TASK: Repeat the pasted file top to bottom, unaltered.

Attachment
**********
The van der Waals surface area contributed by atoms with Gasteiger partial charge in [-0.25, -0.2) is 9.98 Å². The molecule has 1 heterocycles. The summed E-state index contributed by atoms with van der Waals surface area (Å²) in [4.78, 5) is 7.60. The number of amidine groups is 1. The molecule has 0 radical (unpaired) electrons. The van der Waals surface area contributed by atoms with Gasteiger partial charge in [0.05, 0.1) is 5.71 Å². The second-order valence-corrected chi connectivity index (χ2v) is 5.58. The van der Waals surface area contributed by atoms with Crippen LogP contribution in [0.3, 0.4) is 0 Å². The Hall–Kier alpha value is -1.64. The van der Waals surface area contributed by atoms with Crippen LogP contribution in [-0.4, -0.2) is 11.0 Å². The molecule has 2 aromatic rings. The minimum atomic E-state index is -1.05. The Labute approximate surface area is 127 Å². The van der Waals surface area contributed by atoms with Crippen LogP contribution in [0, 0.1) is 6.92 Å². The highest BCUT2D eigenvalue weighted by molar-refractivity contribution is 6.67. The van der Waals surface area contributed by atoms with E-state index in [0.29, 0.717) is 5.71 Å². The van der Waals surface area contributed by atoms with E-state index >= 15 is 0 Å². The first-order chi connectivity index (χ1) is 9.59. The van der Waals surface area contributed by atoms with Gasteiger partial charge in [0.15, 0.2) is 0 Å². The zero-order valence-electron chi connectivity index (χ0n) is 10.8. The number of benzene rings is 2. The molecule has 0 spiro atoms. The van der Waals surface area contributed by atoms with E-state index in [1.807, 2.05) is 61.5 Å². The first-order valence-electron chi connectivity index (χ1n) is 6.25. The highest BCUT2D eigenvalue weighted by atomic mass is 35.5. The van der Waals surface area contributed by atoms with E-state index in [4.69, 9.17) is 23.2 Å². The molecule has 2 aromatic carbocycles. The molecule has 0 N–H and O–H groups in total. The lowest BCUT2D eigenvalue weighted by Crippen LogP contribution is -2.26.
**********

The van der Waals surface area contributed by atoms with Gasteiger partial charge in [-0.25, -0.2) is 9.98 Å². The molecule has 1 heterocycles. The summed E-state index contributed by atoms with van der Waals surface area (Å²) in [4.78, 5) is 7.60. The number of amidine groups is 1. The molecule has 0 radical (unpaired) electrons. The van der Waals surface area contributed by atoms with Gasteiger partial charge in [0.05, 0.1) is 5.71 Å². The second-order valence-corrected chi connectivity index (χ2v) is 5.58. The van der Waals surface area contributed by atoms with Crippen LogP contribution in [0.3, 0.4) is 0 Å². The Hall–Kier alpha value is -1.64. The van der Waals surface area contributed by atoms with Crippen LogP contribution in [-0.4, -0.2) is 11.0 Å². The molecule has 2 aromatic rings. The minimum atomic E-state index is -1.05. The Labute approximate surface area is 127 Å². The van der Waals surface area contributed by atoms with Crippen LogP contribution in [0, 0.1) is 6.92 Å². The highest BCUT2D eigenvalue weighted by molar-refractivity contribution is 6.67. The van der Waals surface area contributed by atoms with E-state index in [0.29, 0.717) is 5.71 Å². The van der Waals surface area contributed by atoms with E-state index >= 15 is 0 Å². The first-order chi connectivity index (χ1) is 9.59. The van der Waals surface area contributed by atoms with Gasteiger partial charge in [0.15, 0.2) is 0 Å². The zero-order valence-electron chi connectivity index (χ0n) is 10.8. The number of benzene rings is 2. The molecule has 0 spiro atoms. The van der Waals surface area contributed by atoms with E-state index in [1.807, 2.05) is 61.5 Å². The first-order valence-electron chi connectivity index (χ1n) is 6.25. The highest BCUT2D eigenvalue weighted by atomic mass is 35.5. The van der Waals surface area contributed by atoms with E-state index in [4.69, 9.17) is 23.2 Å². The molecule has 2 aromatic carbocycles. The molecule has 0 N–H and O–H groups in total. The lowest BCUT2D eigenvalue weighted by Crippen LogP contribution is -2.26.